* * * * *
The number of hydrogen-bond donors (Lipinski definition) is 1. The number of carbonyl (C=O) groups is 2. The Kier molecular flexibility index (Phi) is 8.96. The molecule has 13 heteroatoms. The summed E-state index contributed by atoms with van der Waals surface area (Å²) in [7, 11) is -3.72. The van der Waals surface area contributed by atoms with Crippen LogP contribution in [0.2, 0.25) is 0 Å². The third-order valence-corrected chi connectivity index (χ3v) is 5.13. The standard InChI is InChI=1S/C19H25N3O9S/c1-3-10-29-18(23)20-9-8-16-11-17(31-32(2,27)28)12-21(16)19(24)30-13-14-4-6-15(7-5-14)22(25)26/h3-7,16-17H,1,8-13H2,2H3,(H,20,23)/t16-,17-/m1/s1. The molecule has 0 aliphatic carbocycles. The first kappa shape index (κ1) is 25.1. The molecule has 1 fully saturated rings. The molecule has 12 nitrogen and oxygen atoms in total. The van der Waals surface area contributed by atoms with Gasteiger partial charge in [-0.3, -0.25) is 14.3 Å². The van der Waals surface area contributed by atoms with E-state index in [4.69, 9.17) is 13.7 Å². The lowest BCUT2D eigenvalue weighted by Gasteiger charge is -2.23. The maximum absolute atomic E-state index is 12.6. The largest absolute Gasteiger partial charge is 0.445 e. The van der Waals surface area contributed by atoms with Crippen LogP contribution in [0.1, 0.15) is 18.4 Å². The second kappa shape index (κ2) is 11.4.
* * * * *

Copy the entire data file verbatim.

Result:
The number of hydrogen-bond donors (Lipinski definition) is 1. The number of carbonyl (C=O) groups is 2. The Kier molecular flexibility index (Phi) is 8.96. The molecule has 13 heteroatoms. The summed E-state index contributed by atoms with van der Waals surface area (Å²) in [7, 11) is -3.72. The van der Waals surface area contributed by atoms with Crippen LogP contribution in [0.2, 0.25) is 0 Å². The third-order valence-corrected chi connectivity index (χ3v) is 5.13. The standard InChI is InChI=1S/C19H25N3O9S/c1-3-10-29-18(23)20-9-8-16-11-17(31-32(2,27)28)12-21(16)19(24)30-13-14-4-6-15(7-5-14)22(25)26/h3-7,16-17H,1,8-13H2,2H3,(H,20,23)/t16-,17-/m1/s1. The molecule has 0 aliphatic carbocycles. The first kappa shape index (κ1) is 25.1. The molecule has 1 fully saturated rings. The molecule has 12 nitrogen and oxygen atoms in total. The van der Waals surface area contributed by atoms with Gasteiger partial charge in [-0.3, -0.25) is 14.3 Å². The van der Waals surface area contributed by atoms with E-state index in [4.69, 9.17) is 13.7 Å². The lowest BCUT2D eigenvalue weighted by Gasteiger charge is -2.23. The maximum absolute atomic E-state index is 12.6. The largest absolute Gasteiger partial charge is 0.445 e. The van der Waals surface area contributed by atoms with Crippen LogP contribution in [0.1, 0.15) is 18.4 Å². The second kappa shape index (κ2) is 11.4.